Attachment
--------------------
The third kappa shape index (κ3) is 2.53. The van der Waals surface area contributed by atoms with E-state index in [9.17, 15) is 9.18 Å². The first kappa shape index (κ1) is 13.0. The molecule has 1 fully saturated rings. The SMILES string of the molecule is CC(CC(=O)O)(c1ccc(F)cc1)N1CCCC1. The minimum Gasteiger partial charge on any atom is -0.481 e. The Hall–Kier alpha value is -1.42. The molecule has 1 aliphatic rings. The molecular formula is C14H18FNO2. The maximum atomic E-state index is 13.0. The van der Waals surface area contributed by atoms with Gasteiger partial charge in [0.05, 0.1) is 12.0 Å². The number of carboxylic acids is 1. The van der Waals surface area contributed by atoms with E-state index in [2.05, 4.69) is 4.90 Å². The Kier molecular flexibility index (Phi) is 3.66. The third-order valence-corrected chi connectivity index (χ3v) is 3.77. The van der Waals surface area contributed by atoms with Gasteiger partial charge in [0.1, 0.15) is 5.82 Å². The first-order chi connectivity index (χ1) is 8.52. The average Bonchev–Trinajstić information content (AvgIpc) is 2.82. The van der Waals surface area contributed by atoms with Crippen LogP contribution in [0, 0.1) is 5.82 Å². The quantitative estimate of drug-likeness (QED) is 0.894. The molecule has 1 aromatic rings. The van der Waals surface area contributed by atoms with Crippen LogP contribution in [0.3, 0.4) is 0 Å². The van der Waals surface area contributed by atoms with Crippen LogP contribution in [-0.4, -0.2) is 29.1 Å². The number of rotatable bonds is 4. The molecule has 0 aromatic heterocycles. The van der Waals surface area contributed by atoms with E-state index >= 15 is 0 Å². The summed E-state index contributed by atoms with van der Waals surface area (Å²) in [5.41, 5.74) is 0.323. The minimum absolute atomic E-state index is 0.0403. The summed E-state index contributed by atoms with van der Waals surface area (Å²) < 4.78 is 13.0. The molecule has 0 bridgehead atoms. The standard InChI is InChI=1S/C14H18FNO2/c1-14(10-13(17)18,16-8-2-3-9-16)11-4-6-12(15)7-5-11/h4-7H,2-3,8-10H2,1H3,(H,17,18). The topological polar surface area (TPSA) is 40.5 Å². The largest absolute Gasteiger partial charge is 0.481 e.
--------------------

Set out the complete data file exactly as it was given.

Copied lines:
The third kappa shape index (κ3) is 2.53. The van der Waals surface area contributed by atoms with E-state index in [9.17, 15) is 9.18 Å². The first kappa shape index (κ1) is 13.0. The molecule has 1 fully saturated rings. The SMILES string of the molecule is CC(CC(=O)O)(c1ccc(F)cc1)N1CCCC1. The minimum Gasteiger partial charge on any atom is -0.481 e. The Hall–Kier alpha value is -1.42. The molecule has 1 aliphatic rings. The molecular formula is C14H18FNO2. The maximum atomic E-state index is 13.0. The van der Waals surface area contributed by atoms with Gasteiger partial charge in [0.05, 0.1) is 12.0 Å². The number of carboxylic acids is 1. The van der Waals surface area contributed by atoms with E-state index in [2.05, 4.69) is 4.90 Å². The Kier molecular flexibility index (Phi) is 3.66. The third-order valence-corrected chi connectivity index (χ3v) is 3.77. The van der Waals surface area contributed by atoms with Gasteiger partial charge in [0.1, 0.15) is 5.82 Å². The first-order chi connectivity index (χ1) is 8.52. The average Bonchev–Trinajstić information content (AvgIpc) is 2.82. The van der Waals surface area contributed by atoms with Crippen LogP contribution in [0, 0.1) is 5.82 Å². The quantitative estimate of drug-likeness (QED) is 0.894. The molecule has 1 aromatic rings. The van der Waals surface area contributed by atoms with Crippen LogP contribution in [0.3, 0.4) is 0 Å². The van der Waals surface area contributed by atoms with Crippen LogP contribution in [-0.4, -0.2) is 29.1 Å². The number of rotatable bonds is 4. The molecule has 0 aromatic heterocycles. The van der Waals surface area contributed by atoms with E-state index >= 15 is 0 Å². The summed E-state index contributed by atoms with van der Waals surface area (Å²) in [5.41, 5.74) is 0.323. The minimum absolute atomic E-state index is 0.0403. The summed E-state index contributed by atoms with van der Waals surface area (Å²) < 4.78 is 13.0. The molecule has 0 bridgehead atoms. The standard InChI is InChI=1S/C14H18FNO2/c1-14(10-13(17)18,16-8-2-3-9-16)11-4-6-12(15)7-5-11/h4-7H,2-3,8-10H2,1H3,(H,17,18). The topological polar surface area (TPSA) is 40.5 Å². The largest absolute Gasteiger partial charge is 0.481 e.